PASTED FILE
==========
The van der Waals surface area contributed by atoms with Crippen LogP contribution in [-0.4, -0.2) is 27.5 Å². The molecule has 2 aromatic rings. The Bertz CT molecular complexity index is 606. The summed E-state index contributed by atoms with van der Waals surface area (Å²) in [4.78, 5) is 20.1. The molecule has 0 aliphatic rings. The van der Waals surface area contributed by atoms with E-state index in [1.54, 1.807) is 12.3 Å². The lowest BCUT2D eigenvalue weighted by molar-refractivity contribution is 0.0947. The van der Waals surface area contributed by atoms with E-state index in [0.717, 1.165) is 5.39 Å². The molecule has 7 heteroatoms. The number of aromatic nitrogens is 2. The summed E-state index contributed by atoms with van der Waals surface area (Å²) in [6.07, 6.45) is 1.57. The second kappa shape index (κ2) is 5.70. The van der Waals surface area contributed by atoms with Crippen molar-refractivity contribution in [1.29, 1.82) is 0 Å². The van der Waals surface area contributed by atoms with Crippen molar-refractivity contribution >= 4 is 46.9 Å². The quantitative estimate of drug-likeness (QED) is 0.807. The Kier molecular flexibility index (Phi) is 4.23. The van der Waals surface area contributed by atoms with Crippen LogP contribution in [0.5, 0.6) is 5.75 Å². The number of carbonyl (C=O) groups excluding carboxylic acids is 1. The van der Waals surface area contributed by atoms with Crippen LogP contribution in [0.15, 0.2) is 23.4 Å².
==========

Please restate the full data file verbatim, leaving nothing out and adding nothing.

The van der Waals surface area contributed by atoms with Crippen LogP contribution in [-0.4, -0.2) is 27.5 Å². The molecule has 2 aromatic rings. The Bertz CT molecular complexity index is 606. The summed E-state index contributed by atoms with van der Waals surface area (Å²) in [4.78, 5) is 20.1. The molecule has 0 aliphatic rings. The van der Waals surface area contributed by atoms with E-state index in [1.54, 1.807) is 12.3 Å². The lowest BCUT2D eigenvalue weighted by molar-refractivity contribution is 0.0947. The van der Waals surface area contributed by atoms with E-state index in [0.717, 1.165) is 5.39 Å². The molecule has 7 heteroatoms. The number of aromatic nitrogens is 2. The summed E-state index contributed by atoms with van der Waals surface area (Å²) in [6.07, 6.45) is 1.57. The second kappa shape index (κ2) is 5.70. The van der Waals surface area contributed by atoms with Crippen molar-refractivity contribution in [1.29, 1.82) is 0 Å². The van der Waals surface area contributed by atoms with Crippen molar-refractivity contribution >= 4 is 46.9 Å². The quantitative estimate of drug-likeness (QED) is 0.807. The Kier molecular flexibility index (Phi) is 4.23. The van der Waals surface area contributed by atoms with Crippen LogP contribution in [0.5, 0.6) is 5.75 Å². The number of carbonyl (C=O) groups excluding carboxylic acids is 1. The van der Waals surface area contributed by atoms with Crippen LogP contribution in [0.15, 0.2) is 23.4 Å².